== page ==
There are other simple tools that can help build usable but focused plans. One is built around the acronym SOAR. Another, SWOT analysis looks at Strengths, Weaknesses, Opportunities and Threats. I don’t know about you but I usually end up having the threats holding my attention. SOAR is an acronym that invites you to instead think about Strengths, Opportunities, Aspirations and Results. You can make it as complex as you need it to be for your community of faith’s situation. It challenges you to think about the results or outcomes you would like to see. It is built off a simple book, Learning to SOAR: Creating Strategy that Inspires Innovation and Engagement (https://www.soar-strategy.com/what-is-soar). Planning and then acting on your goals and objectives is encouraging and builds a sustaining practice of communal discernment and deciding. The work of planning together generates hope and focus. 

Are You Stuck? 

We had a flash freeze of melted snow followed by about five inches of fluffy snow a few weeks ago. My neighbors across the street kept getting stuck as they tried to clear their apartment’s parking lot before the snow plow came. When it was clear that their cars and their tactics were not making headway, I would go to the garage, grab a shovel and pick up my pail of granite chips. The little granite grit chips were really the secret more than the shoveling. Though small, those stone chips created enough traction that the cars could get going and the drivers would reduce their futile attempts to force their way out with more tire spinning. They also were able to get moving and get to where they needed to park. God’s Spirit shows up like that in our life when we are short of hope and flustered by what is or is not happening in our lives or our communities of faith. What makes the difference can be relatively small but give us the traction we need to move forward. 

If you serve in a small town and rural congregation Discovering Hope: Building Vitality in Congregations could provide the structure that helps you get going in your own leadership or stimulates the community of faith’s leadership.  

Faithful Innovation gives me hope as well. It is built around these five steps. Digging into Faithful Innovation is something that a lot of people are doing in their life, their congregation’s life and their regional church’s life. Faith+Lead is a place to learn more about the Faithful Innovation Framework through blog posts, podcasts, events, courses and learning communities.  

Centering Christ Jesus 

Our world wants to pull us apart with all kinds of callings. Most congregations, pastors and ministers are trying to do too much. One of my colleagues when I served as a bishop, Marcus Lohrmann, argued repeatedly to keep the cross and Christ at the center. He was right. Christ Jesus reminds us that our efforts are not the center but God’s work and grace are. The cross also reminds us of God’s resurrecting love and grace.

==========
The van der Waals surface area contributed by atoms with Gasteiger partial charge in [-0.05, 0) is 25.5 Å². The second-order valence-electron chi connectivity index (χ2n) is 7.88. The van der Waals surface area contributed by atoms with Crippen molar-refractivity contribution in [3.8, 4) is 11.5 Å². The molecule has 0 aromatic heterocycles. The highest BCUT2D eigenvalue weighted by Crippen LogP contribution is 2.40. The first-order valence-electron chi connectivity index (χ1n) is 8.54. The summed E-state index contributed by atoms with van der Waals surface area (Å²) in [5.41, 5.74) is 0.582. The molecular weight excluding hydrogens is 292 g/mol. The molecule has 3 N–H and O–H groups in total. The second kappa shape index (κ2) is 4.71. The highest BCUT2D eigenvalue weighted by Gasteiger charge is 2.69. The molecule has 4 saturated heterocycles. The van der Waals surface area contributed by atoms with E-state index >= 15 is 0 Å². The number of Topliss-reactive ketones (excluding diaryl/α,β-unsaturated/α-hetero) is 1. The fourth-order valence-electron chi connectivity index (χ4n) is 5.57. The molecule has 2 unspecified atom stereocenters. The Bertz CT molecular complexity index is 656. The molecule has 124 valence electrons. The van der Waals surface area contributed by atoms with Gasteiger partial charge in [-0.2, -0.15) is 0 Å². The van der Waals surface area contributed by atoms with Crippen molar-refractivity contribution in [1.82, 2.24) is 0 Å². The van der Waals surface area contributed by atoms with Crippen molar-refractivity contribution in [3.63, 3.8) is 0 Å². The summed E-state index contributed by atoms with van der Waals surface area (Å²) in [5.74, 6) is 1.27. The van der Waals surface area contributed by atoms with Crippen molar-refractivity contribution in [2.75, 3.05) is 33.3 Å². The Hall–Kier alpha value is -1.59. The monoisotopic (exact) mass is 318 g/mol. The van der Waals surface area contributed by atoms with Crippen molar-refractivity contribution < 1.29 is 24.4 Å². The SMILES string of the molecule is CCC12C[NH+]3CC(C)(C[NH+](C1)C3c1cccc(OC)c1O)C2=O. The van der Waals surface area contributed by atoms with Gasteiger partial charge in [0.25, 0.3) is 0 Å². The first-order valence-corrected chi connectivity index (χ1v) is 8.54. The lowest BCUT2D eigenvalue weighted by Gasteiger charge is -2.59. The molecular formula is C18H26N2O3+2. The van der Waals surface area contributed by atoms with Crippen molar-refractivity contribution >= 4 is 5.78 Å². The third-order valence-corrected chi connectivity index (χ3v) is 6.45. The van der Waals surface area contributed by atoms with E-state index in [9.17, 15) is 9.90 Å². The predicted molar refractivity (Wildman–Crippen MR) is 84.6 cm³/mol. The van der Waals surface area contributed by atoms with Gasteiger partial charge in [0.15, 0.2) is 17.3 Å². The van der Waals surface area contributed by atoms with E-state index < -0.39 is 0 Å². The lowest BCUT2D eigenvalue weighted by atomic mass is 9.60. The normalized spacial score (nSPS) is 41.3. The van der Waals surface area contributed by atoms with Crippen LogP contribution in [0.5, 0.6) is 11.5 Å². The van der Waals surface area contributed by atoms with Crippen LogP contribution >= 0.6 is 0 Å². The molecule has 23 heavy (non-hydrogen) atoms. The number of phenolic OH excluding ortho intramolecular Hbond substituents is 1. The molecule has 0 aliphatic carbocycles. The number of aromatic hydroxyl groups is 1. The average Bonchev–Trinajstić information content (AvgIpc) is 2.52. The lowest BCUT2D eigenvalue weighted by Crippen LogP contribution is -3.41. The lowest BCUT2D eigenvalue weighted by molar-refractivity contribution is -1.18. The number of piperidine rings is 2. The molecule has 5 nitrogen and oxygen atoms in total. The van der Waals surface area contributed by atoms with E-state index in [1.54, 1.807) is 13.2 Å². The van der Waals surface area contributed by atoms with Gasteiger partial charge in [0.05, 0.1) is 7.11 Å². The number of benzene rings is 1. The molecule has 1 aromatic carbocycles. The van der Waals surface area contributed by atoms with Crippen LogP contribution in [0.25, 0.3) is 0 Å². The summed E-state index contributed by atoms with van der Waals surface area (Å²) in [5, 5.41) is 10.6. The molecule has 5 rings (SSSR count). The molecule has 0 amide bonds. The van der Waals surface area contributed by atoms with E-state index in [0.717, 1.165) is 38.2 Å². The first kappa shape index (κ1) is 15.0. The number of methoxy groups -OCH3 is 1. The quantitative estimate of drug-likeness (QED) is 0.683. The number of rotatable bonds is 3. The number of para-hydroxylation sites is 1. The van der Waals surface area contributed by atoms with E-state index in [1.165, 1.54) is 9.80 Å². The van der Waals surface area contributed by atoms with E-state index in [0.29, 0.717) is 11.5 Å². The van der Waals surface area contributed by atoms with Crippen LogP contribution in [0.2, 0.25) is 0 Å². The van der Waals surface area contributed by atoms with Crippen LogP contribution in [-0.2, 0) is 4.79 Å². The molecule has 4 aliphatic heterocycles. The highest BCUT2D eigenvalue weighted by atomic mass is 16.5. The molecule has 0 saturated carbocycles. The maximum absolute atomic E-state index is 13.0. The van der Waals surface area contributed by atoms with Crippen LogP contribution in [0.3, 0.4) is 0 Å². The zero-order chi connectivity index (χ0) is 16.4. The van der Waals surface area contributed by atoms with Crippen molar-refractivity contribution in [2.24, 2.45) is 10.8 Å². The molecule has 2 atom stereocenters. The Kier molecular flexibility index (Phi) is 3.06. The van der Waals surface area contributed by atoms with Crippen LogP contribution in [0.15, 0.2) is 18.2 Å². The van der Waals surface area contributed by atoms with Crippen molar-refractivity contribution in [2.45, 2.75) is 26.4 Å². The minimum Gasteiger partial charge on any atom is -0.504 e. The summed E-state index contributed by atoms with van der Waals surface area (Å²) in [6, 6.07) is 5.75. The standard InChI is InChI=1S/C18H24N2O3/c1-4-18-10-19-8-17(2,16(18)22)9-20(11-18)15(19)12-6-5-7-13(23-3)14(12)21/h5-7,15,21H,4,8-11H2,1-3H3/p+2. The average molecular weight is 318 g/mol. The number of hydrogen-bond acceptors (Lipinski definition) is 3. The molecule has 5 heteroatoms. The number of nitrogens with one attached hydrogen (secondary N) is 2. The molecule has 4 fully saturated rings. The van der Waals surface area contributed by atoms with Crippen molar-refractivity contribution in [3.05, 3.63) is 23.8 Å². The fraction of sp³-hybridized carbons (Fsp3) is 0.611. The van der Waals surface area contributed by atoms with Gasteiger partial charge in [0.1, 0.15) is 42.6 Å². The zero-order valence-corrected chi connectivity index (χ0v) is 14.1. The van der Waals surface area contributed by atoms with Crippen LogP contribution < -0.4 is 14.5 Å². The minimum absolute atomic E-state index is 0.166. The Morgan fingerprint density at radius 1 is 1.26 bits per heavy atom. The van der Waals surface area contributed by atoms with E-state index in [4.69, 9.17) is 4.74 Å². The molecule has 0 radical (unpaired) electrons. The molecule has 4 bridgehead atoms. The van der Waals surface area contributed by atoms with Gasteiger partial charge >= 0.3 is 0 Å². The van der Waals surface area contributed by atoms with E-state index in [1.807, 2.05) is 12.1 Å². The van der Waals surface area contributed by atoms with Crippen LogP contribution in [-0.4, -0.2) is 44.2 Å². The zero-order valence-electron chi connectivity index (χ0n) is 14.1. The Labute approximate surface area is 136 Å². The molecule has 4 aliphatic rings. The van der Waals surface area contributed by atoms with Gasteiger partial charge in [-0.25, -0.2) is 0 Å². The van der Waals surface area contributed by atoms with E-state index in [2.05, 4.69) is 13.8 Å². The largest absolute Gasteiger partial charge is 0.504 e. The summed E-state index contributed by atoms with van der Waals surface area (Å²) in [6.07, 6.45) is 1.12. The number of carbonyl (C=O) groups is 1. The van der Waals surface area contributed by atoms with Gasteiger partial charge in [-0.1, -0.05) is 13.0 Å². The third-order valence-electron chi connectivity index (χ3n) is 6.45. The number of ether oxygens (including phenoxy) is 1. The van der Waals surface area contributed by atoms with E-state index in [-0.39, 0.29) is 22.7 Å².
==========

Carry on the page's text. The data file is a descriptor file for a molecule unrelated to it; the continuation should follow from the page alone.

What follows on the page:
The ancient church had different lists of the marks of the church. But one of those lists boiled down the life in Christ’s community to these four words and callings. It would be another structure you could use to plan and explore innovations while growing deeper into the gifts previous generations of God’s people have used to balance out their life together in different seasons of God’s Church. 

Koinonia – We are called to grow deeper and wider in the community of Christ and engage our communities.  

Kerygma – We are called to proclaim the Good News through Word and sacraments. We speak by what we say and do the Good News.  

Diidakai – We are called to pass on the faith to others and encourage one another as we work out what it means to follow Jesus in this time and place. 

Diakonia – We are called to serve people in our community of faith and called to care for people in our community, region, country and world. 

Trusting God will Provide 

Keep your eyes open for what God is up to in your midst. This past month I led a group of seminarians in an independent study course. As they read and then did research about rural congregations and communities, I was surprised by how their curiosity, wisdom and insights gave me hope. Pray that God will help you see the new leaders (younger and older) you are called to walk with encouraging them as they grow and develop.  

We have a trustworthy God. Jesus trusted the early disciples even though they could be “duh-ciples” like we too often are as well. In spite of our confusion and broken-ness, God trusts you and continues to support and encourage you. Jesus promised and sends God’s Spirit to plant and cultivate our faith and guide our ministry. 

May you re-discover hope as you follow Jesus into Christ’s “preferred and promised future”. 

============ 

What are you reading or discovering gives you hope? Who is God using to give you hope? 

What is God up to in your life or your community of faith’s life that is giving you hope? 

When have you seen the fruit of another lightweight but usable form of planning? 

————- 

If you would be interested in a learning experience around  Rediscovering Hope – Cultivating Small Town and Rural Ministry please drop me an email at janderson@luthersem.edu. 

If there is sufficient interest, we will explore ways to gather people to learn more about this topic.

About the Author

Jon Anderson

Pastor Jon Anderson serves as Director of Rural Ministry at Luther Seminary. He recently completed eighteen years of service as bishop in the Southwestern Minnesota Synod of the ELCA.